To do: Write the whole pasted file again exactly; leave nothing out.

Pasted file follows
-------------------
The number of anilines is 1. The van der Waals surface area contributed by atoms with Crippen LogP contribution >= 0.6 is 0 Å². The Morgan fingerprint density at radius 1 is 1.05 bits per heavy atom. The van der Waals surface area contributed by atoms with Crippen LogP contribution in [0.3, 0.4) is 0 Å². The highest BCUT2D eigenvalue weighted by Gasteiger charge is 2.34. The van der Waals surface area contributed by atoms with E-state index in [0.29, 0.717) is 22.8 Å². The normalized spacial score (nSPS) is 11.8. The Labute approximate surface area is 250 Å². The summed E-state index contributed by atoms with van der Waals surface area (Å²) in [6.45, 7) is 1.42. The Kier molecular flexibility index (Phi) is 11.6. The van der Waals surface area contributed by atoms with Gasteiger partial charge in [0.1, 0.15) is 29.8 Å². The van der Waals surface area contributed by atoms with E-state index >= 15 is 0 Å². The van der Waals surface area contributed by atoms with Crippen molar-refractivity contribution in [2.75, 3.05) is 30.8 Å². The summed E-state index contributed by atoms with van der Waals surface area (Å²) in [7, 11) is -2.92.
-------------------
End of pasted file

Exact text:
The number of anilines is 1. The van der Waals surface area contributed by atoms with Crippen LogP contribution >= 0.6 is 0 Å². The Morgan fingerprint density at radius 1 is 1.05 bits per heavy atom. The van der Waals surface area contributed by atoms with Crippen LogP contribution in [0.3, 0.4) is 0 Å². The highest BCUT2D eigenvalue weighted by Gasteiger charge is 2.34. The van der Waals surface area contributed by atoms with E-state index in [0.29, 0.717) is 22.8 Å². The normalized spacial score (nSPS) is 11.8. The Labute approximate surface area is 250 Å². The summed E-state index contributed by atoms with van der Waals surface area (Å²) in [6.45, 7) is 1.42. The Kier molecular flexibility index (Phi) is 11.6. The van der Waals surface area contributed by atoms with Gasteiger partial charge in [0.1, 0.15) is 29.8 Å². The van der Waals surface area contributed by atoms with E-state index >= 15 is 0 Å². The van der Waals surface area contributed by atoms with Crippen molar-refractivity contribution in [2.75, 3.05) is 30.8 Å². The summed E-state index contributed by atoms with van der Waals surface area (Å²) in [7, 11) is -2.92.